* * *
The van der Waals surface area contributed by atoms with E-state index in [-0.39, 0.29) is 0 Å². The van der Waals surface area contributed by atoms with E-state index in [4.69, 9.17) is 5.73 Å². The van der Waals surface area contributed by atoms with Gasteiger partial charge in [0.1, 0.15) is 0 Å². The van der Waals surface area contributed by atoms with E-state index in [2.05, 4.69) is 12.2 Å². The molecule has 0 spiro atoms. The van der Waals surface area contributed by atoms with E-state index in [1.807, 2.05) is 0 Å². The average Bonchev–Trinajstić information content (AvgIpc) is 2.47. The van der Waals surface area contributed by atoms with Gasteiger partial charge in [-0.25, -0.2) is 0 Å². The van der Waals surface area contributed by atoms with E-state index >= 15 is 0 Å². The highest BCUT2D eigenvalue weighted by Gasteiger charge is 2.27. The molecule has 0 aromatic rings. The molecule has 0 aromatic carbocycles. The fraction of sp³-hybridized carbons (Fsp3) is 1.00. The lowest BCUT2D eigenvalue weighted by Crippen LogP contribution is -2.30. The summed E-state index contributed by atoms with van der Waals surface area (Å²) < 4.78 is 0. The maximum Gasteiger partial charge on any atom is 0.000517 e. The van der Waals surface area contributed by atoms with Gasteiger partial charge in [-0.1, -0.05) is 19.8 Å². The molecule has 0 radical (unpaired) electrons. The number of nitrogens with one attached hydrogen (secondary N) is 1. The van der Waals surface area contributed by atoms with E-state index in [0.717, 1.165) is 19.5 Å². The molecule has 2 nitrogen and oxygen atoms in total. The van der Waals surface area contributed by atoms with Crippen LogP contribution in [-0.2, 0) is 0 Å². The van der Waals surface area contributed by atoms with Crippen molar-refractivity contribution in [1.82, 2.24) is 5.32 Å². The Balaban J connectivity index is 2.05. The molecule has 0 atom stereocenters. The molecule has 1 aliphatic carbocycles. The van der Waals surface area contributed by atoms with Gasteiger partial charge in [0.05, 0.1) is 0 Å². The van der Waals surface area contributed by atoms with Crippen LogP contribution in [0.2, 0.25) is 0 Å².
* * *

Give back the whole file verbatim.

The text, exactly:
The van der Waals surface area contributed by atoms with E-state index in [-0.39, 0.29) is 0 Å². The van der Waals surface area contributed by atoms with E-state index in [4.69, 9.17) is 5.73 Å². The van der Waals surface area contributed by atoms with Gasteiger partial charge in [0.1, 0.15) is 0 Å². The van der Waals surface area contributed by atoms with E-state index in [2.05, 4.69) is 12.2 Å². The molecule has 0 spiro atoms. The van der Waals surface area contributed by atoms with E-state index in [1.807, 2.05) is 0 Å². The average Bonchev–Trinajstić information content (AvgIpc) is 2.47. The van der Waals surface area contributed by atoms with Gasteiger partial charge in [-0.25, -0.2) is 0 Å². The van der Waals surface area contributed by atoms with E-state index >= 15 is 0 Å². The highest BCUT2D eigenvalue weighted by Gasteiger charge is 2.27. The molecule has 0 aromatic rings. The molecule has 0 aromatic carbocycles. The fraction of sp³-hybridized carbons (Fsp3) is 1.00. The lowest BCUT2D eigenvalue weighted by Crippen LogP contribution is -2.30. The summed E-state index contributed by atoms with van der Waals surface area (Å²) < 4.78 is 0. The maximum Gasteiger partial charge on any atom is 0.000517 e. The van der Waals surface area contributed by atoms with Gasteiger partial charge in [-0.1, -0.05) is 19.8 Å². The molecule has 0 radical (unpaired) electrons. The number of nitrogens with one attached hydrogen (secondary N) is 1. The van der Waals surface area contributed by atoms with E-state index in [0.717, 1.165) is 19.5 Å². The molecule has 2 nitrogen and oxygen atoms in total. The van der Waals surface area contributed by atoms with Crippen LogP contribution in [-0.2, 0) is 0 Å². The van der Waals surface area contributed by atoms with Crippen molar-refractivity contribution in [1.82, 2.24) is 5.32 Å². The Balaban J connectivity index is 2.05. The molecule has 0 atom stereocenters. The molecule has 1 aliphatic carbocycles. The van der Waals surface area contributed by atoms with Gasteiger partial charge in [0.05, 0.1) is 0 Å². The van der Waals surface area contributed by atoms with Crippen LogP contribution in [0.2, 0.25) is 0 Å².